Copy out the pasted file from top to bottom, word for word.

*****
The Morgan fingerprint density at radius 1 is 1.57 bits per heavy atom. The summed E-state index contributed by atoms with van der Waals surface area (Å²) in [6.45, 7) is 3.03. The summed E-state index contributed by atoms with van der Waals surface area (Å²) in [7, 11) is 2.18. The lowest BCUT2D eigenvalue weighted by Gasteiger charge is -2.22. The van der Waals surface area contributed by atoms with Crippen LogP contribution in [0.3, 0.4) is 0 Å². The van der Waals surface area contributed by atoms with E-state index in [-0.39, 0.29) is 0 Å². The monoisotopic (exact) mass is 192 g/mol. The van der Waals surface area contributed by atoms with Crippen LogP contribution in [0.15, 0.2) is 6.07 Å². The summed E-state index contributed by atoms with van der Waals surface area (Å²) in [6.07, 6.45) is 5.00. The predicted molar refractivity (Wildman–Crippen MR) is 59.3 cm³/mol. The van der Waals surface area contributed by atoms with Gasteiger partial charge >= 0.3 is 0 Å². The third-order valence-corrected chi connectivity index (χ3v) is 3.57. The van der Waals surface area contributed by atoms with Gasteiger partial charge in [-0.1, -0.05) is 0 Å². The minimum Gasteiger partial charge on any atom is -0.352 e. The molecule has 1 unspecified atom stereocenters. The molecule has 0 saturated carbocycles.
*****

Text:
The Morgan fingerprint density at radius 1 is 1.57 bits per heavy atom. The summed E-state index contributed by atoms with van der Waals surface area (Å²) in [6.45, 7) is 3.03. The summed E-state index contributed by atoms with van der Waals surface area (Å²) in [7, 11) is 2.18. The lowest BCUT2D eigenvalue weighted by Gasteiger charge is -2.22. The van der Waals surface area contributed by atoms with Crippen LogP contribution in [0.3, 0.4) is 0 Å². The van der Waals surface area contributed by atoms with E-state index in [-0.39, 0.29) is 0 Å². The monoisotopic (exact) mass is 192 g/mol. The van der Waals surface area contributed by atoms with Crippen LogP contribution in [0.15, 0.2) is 6.07 Å². The summed E-state index contributed by atoms with van der Waals surface area (Å²) in [6.07, 6.45) is 5.00. The predicted molar refractivity (Wildman–Crippen MR) is 59.3 cm³/mol. The van der Waals surface area contributed by atoms with Gasteiger partial charge >= 0.3 is 0 Å². The third-order valence-corrected chi connectivity index (χ3v) is 3.57. The van der Waals surface area contributed by atoms with Gasteiger partial charge in [-0.1, -0.05) is 0 Å². The minimum Gasteiger partial charge on any atom is -0.352 e. The molecule has 1 unspecified atom stereocenters. The molecule has 0 saturated carbocycles.